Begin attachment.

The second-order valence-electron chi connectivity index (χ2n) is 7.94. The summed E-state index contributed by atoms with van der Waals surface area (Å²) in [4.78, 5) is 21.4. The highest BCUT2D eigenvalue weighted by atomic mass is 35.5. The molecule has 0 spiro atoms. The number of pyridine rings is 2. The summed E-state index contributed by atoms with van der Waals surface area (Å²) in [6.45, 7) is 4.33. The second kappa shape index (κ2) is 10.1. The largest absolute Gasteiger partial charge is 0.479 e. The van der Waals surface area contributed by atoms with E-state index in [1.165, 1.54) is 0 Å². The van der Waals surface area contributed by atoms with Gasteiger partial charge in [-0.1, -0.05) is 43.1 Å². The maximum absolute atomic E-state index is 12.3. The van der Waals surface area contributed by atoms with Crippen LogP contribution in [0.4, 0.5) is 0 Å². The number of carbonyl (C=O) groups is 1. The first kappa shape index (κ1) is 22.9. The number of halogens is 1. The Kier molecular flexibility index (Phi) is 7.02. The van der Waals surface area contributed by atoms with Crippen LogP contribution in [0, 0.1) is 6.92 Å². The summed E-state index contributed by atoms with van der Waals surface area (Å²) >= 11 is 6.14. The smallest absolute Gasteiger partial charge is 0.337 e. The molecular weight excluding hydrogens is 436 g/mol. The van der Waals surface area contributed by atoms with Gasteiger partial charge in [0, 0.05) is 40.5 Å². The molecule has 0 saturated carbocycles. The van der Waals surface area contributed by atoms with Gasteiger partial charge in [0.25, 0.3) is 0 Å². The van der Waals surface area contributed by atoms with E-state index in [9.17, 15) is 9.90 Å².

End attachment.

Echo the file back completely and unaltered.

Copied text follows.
The second-order valence-electron chi connectivity index (χ2n) is 7.94. The summed E-state index contributed by atoms with van der Waals surface area (Å²) in [4.78, 5) is 21.4. The highest BCUT2D eigenvalue weighted by atomic mass is 35.5. The molecule has 0 spiro atoms. The number of pyridine rings is 2. The summed E-state index contributed by atoms with van der Waals surface area (Å²) in [6.45, 7) is 4.33. The second kappa shape index (κ2) is 10.1. The largest absolute Gasteiger partial charge is 0.479 e. The van der Waals surface area contributed by atoms with E-state index in [1.165, 1.54) is 0 Å². The van der Waals surface area contributed by atoms with Gasteiger partial charge in [-0.1, -0.05) is 43.1 Å². The maximum absolute atomic E-state index is 12.3. The van der Waals surface area contributed by atoms with Crippen LogP contribution in [0.4, 0.5) is 0 Å². The number of carbonyl (C=O) groups is 1. The first kappa shape index (κ1) is 22.9. The number of halogens is 1. The Kier molecular flexibility index (Phi) is 7.02. The van der Waals surface area contributed by atoms with Crippen LogP contribution in [0, 0.1) is 6.92 Å². The summed E-state index contributed by atoms with van der Waals surface area (Å²) >= 11 is 6.14. The smallest absolute Gasteiger partial charge is 0.337 e. The molecular weight excluding hydrogens is 436 g/mol. The van der Waals surface area contributed by atoms with Gasteiger partial charge in [0, 0.05) is 40.5 Å². The molecule has 0 saturated carbocycles. The van der Waals surface area contributed by atoms with Gasteiger partial charge in [0.25, 0.3) is 0 Å². The van der Waals surface area contributed by atoms with E-state index in [9.17, 15) is 9.90 Å².